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Weekend Forecast for December 21-23, 2012

By Reagen Sulewski

December 21, 2012

We're more horrified than you, Seth.

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It's Christmas Day that brings out the heavy hitters, as two films decide to skip the dead zone that is Christmas Eve and go straight to the bonanza that is Christmas Day. The odds-on favorite to win is Les Miserables, the adaptation of the stage music that in turn is based on the Victor Hugo novel about the French Revolution (no, not that one). Directed by Tom Hooper, relatively fresh off winning a Best Director Oscar for The King's Speech, this is probably the biggest scale production of the material ever (a non-musical version notoriously bombed in 1998).

Hugh Jackman plays the main role of Jean Valjean, a man on the run for decades after breaking parole (from his original crime of stealing bread, and several escape attempts) from the relentless officer Javert (Russell Crowe) and his caring for the daughter of a desperate factory worker (Anne Hathaway). The film is also filled out by Amanda Seyfried, Sacha Baron Cohen and Helena Bonham Carter, and for those who care about such things, was filmed in a slightly unusual manner for movie musicals, where the actors actually sung on set instead of lip-syncing to prerecorded tracks.

For those who like such things as musicals (you strange, strange people), this appears to have been done right, and is one of the few that deserves this massive scale. It's also one of the most beloved musicals ever, and the hype surrounding this version has been tremendous, with it coming in as an anointed co-favorite for Best Picture with Zero Dark Thirty. A huge Christmas Day figure of around $16 million seems entirely possible.

Another period piece opens that day in Django Unchained, the latest from Quentin Tarantino. Jamie Foxx stars as the title character, a slave rescued from bondage by a European bounty hunter (Christoph Waltz) who needs his help in tracking down a pair of particularly loathsome fugitives, in exchange for helping Foxx rescue his wife (Kerry Washington) from a plantation owner (a preening Leonardo DiCaprio). Essentially a big-budget spaghetti western mixed with a love story and blaxploitation styling, this is Tarantino once again throwing down against what he obviously considers the rest of Hollywood's tame offerings.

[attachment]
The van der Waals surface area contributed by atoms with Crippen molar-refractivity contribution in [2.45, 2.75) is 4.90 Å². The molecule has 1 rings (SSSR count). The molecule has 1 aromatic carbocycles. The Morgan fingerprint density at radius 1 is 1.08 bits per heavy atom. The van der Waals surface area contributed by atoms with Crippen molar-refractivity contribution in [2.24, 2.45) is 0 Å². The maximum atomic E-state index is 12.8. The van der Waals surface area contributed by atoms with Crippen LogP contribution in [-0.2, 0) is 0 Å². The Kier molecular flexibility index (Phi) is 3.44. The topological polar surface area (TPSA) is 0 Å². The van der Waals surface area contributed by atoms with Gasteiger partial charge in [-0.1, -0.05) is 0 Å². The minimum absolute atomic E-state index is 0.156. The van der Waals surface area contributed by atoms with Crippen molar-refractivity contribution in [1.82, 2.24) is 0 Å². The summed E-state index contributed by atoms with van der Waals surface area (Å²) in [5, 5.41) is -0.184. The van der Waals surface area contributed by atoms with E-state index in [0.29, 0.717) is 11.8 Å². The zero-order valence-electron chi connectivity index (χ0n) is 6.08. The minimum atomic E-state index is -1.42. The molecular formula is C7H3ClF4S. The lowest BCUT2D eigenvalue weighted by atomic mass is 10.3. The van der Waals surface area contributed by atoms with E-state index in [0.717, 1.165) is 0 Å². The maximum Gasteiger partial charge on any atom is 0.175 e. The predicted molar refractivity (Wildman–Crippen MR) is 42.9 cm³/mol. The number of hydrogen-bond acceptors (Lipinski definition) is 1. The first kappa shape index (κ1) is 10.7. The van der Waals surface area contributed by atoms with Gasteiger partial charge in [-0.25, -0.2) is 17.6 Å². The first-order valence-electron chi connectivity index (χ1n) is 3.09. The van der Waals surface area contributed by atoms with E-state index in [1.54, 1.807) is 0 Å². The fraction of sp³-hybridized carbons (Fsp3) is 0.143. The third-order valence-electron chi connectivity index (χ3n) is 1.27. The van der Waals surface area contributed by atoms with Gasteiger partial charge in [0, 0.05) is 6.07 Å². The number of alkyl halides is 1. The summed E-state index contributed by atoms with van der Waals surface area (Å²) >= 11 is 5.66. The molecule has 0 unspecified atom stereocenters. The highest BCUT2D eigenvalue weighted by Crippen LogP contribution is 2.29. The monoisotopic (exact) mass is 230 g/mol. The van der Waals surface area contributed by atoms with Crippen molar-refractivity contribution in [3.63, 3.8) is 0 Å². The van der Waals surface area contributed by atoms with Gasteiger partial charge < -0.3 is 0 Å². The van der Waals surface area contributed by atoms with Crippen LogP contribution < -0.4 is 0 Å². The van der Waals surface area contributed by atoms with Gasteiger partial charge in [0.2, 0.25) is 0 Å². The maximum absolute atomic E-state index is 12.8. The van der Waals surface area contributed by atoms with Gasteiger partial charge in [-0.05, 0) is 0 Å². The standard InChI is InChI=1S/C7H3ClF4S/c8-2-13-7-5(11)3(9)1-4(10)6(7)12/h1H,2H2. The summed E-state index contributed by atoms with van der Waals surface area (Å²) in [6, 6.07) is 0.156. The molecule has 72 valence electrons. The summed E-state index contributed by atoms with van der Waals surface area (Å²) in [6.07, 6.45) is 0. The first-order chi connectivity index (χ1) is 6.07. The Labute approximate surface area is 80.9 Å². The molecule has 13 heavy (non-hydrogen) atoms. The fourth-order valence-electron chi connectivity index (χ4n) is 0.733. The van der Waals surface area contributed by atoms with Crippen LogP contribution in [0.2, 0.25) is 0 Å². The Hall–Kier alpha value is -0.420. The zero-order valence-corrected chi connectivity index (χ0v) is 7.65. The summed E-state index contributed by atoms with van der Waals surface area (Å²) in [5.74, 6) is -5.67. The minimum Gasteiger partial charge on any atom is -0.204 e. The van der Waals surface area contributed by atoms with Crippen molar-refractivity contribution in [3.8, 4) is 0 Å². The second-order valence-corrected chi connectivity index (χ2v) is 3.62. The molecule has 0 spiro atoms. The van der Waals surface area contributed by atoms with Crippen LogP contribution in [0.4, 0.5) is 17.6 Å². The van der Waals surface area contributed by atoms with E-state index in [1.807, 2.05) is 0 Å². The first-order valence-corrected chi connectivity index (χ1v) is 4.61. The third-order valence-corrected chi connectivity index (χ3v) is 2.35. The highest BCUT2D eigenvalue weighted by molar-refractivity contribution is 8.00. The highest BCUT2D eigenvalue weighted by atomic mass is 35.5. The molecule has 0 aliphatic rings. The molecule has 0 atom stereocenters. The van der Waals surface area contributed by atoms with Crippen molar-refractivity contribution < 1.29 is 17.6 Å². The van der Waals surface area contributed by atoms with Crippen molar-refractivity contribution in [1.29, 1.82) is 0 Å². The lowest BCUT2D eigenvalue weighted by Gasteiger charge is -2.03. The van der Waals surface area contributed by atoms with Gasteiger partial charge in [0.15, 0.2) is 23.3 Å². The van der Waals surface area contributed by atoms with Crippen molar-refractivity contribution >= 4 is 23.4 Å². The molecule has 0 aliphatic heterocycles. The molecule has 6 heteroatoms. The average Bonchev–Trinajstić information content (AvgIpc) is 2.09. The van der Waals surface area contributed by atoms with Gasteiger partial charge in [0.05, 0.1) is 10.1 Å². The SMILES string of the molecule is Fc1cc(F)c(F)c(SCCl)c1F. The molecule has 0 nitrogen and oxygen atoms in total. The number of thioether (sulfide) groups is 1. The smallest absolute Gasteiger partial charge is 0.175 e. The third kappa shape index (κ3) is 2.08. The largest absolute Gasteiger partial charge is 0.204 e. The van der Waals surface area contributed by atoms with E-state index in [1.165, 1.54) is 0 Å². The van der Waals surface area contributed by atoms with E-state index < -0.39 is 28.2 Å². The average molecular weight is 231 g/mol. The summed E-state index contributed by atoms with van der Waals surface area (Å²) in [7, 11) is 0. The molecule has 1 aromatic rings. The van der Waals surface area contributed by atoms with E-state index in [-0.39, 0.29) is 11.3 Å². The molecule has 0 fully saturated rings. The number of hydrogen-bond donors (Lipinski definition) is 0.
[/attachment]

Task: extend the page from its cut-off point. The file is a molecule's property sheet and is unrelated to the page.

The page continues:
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The most amazing thing about recent Tarantino is that he seems to have convinced the rest of the world to go along with him. This looks to be the equal in audaciousness to Inglourious Basterds, which he managed to open to $38 million, and a total of $120 million, plus a Best Picture nomination. With the rapturous reviews (it's near perfect at Rotten Tomatoes), the latter seems entirely possible again, although the Christmas Day release will make direct comparisons to opening weekends difficult. I'd expect an opening day figure of around $15 million.

Let's not forget, even though we'd like to, Parental Guidance, or The Final Humiliation of Billy Crystal. He and Bette Midler star as grandparents who volunteer to look after their daughter's three children while she's on a work trip, with the inevitable chaos ensuing. Essentially 90 minutes of “kids these days” combined with shots to the crotch, this is an embarrassing looking attempt at “family” entertainment – so much so that I'm a little afraid it's actually going to be a hit. Then again, it's the sole Christmas release not being screened for critics, and there's not a single thing in the ads that anyone can reasonably find funny, so maybe it's meant to be a stern dramatic cautionary tale. Anyhow, with just a “nationwide” release pattern from Walden Media, this is probably going to make a mild splash on Christmas Day of about $3 million and then disappear.

With all these films, it's easy to forget that the roost is still going to be ruled by Peter Jackson and The Hobbit. Even with mediocre word-of-mouth and severely mixed reactions to the 48 FPS shooting method, it did open to $84 million, and as such has a huge headstart on everything else. Tiny weekend dropoffs don't happen until next weekend, so this is still going to see a significant fall this weekend before starting its Christmas run, where it likely leads each day other than the 25th. For this weekend, however, we're looking at around $44 million.

We also can't forget about a few other films that should have some impact on the week to come as well. Rise of the Guardians did manage to make it to this weekend after all, and with kids off school and in a Christmas mood should manage to hit around $6 million this frame. Lincoln continues to run strongly and garner awards attention, and probably earns $5 million this weekend. Skyfall isn't completely out of it either, and should be close to $5 million.


Forecast: Weekend of December 21-23, 2012
Rank
Film
Number of
Sites
Changes in Sites
from Last
Estimated
Gross ($)
1 The Hobbit: An Unexpected Journey 4,100 +55 44.3
2 Jack Reacher 3,352 New 19.6
3 This Is 40 2,912 New 17.1
4 Monsters, Inc 3D 2,618 New 10.4
5 The Guilt Trip 2,431 New 6.7
6 Rise of the Guardians 3,031 -356 6.2
7 Lincoln 2,293 +8 5.7
8 Skyfall 2,365 -559 4.8
9 Life of Pi 1,750 -798 3.6
10 Cirque du Soleil: Worlds Away 840 New 2.8

Continued:       1       2       3

     


 
 

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